Thursday, March 25, 2010

St. Patricks and Social Movements

I've been taking advantage of whatever free time I have to hang out with friends from Rhodes and Buenos Aires.

Last Wednesday was St. Patrick's Day and also the birthday of a guy on my study abroad program. As a group we decided to go to an Irish pub called the “Shamrock.” Apparently St. Patrick's Day is a relatively new tradition in Buenos Aires...but in the last several years it has really picked up in popularity. I had heard that the Irish pubs in town get packed early, so I was a afraid we weren't going to be able to get in, but the rain must have scared some would-be revelers away. Not long after I arrived at the pub, Will, a guy I had Spanish with at Rhodes found me in the crowd. We caught up and he invited me to an "asado" or barbecue at his apartment that weekend.

Last Thursday I went to a potluck at the apartment of Megan, another friend from Rhodes. Megan's apartment was very international, she had guests from France, England, Germany, and the US. It was really strange to be out numbered by the French while being in Argentina. I retreated to the kitchen with my wine to help make pizzas. Pizzas here are different than the pizzas back home. The crust is more bread-like and the cheese is creamier cheese. They also are known to put on weird toppings like corn, tuna, or potato chips. Megan's birthday is tomorrow so I'm going to go out with her and some friends for dinner at a Thai restaurant.

Friday I went with the program to meet with a mother from the Plaza de Mayo. The "Mothers of the Plaza de Mayo" is a group of mother who joined together to demand justice for their children who were "disappeared" by the military dictatorship. The Mothers or "Madres" remain an incredibly influential and respected group. The Madres believe that it is there job to do the good deeds in which their children believed. Thus, the Madres continue to work with the poor, homeless, and workers unions.

Friday night my homestay brother who is 26 invited kids from my program over to the apartment and then to go out. My homestay brother invited a friend over which was nice...its always exciting to meet Argentinians. We all bonded over the music we like and then discussed how the social norms in Buenos Aires differ from those back home. I've noticed here that guys and girls run in very different circles. A girl either goes out with her girl friends or is attached at the hip to her boyfriend. Here there don't seem to be friend groups with girls and guys. The Argentinian guy's explanation of why that is sounded like the dubbed version of a Billy Crystal line in "When Harry Met Sally."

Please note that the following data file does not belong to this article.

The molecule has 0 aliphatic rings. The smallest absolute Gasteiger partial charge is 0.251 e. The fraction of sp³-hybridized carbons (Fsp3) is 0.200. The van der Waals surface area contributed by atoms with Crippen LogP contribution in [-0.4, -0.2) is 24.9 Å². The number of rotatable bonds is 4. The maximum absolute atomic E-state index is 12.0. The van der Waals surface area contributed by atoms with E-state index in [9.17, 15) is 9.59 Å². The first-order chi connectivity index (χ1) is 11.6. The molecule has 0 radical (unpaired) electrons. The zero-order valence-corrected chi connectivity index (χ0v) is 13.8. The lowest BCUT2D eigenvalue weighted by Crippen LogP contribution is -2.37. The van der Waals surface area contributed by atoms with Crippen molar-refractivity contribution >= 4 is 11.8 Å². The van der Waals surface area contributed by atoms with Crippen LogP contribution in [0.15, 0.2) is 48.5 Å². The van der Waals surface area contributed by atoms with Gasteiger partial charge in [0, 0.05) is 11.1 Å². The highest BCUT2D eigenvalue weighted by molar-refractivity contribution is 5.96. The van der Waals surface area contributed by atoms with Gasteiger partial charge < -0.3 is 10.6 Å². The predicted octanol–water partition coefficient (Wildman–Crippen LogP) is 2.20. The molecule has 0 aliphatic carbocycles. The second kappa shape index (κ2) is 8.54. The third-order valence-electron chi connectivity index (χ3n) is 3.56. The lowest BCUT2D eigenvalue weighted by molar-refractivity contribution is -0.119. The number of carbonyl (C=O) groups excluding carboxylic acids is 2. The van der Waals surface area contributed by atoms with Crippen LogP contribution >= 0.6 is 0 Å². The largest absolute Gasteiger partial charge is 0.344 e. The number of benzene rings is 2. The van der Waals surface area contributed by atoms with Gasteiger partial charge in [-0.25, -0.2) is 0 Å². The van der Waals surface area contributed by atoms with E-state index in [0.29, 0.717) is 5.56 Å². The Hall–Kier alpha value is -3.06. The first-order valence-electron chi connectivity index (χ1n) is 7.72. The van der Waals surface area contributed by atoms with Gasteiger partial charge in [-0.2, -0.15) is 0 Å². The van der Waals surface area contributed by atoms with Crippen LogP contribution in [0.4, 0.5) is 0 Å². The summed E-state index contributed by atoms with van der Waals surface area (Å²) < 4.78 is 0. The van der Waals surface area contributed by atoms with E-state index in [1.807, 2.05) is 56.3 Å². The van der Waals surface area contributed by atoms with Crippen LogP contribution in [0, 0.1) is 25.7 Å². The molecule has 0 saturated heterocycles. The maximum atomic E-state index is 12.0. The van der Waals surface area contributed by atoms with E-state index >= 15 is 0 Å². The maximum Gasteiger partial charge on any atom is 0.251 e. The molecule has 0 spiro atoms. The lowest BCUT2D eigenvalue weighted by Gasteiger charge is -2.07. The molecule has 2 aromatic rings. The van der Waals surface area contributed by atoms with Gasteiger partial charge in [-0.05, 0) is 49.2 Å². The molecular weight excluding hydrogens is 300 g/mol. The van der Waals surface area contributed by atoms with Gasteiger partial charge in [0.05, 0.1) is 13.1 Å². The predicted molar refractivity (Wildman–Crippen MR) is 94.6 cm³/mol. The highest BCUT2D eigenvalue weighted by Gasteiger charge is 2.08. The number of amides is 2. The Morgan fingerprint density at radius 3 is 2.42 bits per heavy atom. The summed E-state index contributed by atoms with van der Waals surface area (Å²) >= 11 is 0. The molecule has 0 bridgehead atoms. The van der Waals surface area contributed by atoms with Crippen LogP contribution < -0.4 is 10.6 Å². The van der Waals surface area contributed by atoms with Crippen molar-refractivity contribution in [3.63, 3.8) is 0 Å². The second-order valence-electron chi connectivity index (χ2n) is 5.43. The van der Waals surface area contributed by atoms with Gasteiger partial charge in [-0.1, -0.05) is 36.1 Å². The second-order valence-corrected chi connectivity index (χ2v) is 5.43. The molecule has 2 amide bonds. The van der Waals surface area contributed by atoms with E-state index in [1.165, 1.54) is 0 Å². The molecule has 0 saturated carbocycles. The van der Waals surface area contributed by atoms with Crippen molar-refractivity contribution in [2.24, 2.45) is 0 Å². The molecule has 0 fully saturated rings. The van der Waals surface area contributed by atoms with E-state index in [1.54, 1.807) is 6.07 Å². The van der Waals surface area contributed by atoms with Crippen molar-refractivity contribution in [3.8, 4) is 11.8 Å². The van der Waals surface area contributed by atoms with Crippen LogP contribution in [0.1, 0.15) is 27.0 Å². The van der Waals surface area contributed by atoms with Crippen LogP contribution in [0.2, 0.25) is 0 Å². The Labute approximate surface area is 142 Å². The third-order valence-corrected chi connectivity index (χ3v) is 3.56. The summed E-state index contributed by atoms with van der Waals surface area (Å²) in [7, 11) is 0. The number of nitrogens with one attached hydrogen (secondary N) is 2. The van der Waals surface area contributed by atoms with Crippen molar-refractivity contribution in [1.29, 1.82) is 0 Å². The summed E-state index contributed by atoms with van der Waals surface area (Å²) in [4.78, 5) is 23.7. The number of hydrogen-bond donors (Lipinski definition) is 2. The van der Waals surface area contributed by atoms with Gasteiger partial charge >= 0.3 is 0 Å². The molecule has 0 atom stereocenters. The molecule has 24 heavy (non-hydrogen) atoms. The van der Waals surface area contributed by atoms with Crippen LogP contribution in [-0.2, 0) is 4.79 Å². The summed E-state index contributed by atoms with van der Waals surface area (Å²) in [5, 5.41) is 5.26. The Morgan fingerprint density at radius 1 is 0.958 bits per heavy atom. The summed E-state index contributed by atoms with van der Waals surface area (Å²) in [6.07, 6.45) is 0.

Saturday I actually did some homework and then when over to the asado at Will's apartment. It was a fun night, we all ate, talked, went out, and then at 5 am started watching "Braveheart." Now, that last part may have caught you by surprise...the "Braveheart" bit..well, what happened was that Will and his roommates had been quoting it in Scottish accents all night long and since I had never seen it we finally ended up watching it. I am proud to say I made it to the end of the and walked back with a friend of mine to the subway at 8 am to go home and sleep!

Today was a national holiday, so I didn't have classes. I took advantage of that to sleep in and then go to a vegetarian restaurant. After stuffing myself with tofu I went to the Plaza de Mayo to see the marches. On this day 34 years ago the military took over the government and began the period of the worst oppression in Argentina's history. So today is not a holiday in the sense of celebration, but instead is meant as an opportunity to remember the 30,000 young people who were disappeared by the military. The Plaza de Mayo was packed with tons of different political groups, their banners, and their drums. There were the Peronists, the Communists, the Socialists, and tons of other groups I didn't even recognize. There was so much energy in the Plaza and I felt goosebumps when I heard the chant "30,000 present, now and forever!"

Next week the program travels to the interior of the country to stay in a farming town called Rosario. Apparently the town gets really excited when the program comes...last year the group's arrival made the front page of their local newspaper. I am excited to get some different perspective and to go on some bike rides. After our time in Rosario we are supposed to have a little time to travel, and if I can get my act together, I want to go to a city called Cordoba.

Friday, March 12, 2010

Homestay, Classes, and New Friends

It's the end of the first full week of classes. I've settled into my homestay and am starting to get to know the group and kids from B.A.

I met my homestay mom exactly a week ago. My study abroad program had a little welcome event at the school and then we hauled my suitcases to a taxi. My host stay mom is about 65, she is tall and slender with shoulder-length graying blond hair. She has a son, 26, and daughter, 29. Her son lives at home while he finishes his industrial design degree. He works and has a nice girl friend, so I don't see him too much, but we went and got icecream the other day, so that was fun . Her daughter lives in town and is an English teacher in an elementary school. I met her the night of the welcome event and she was exhausted as it was the first week of classes for her.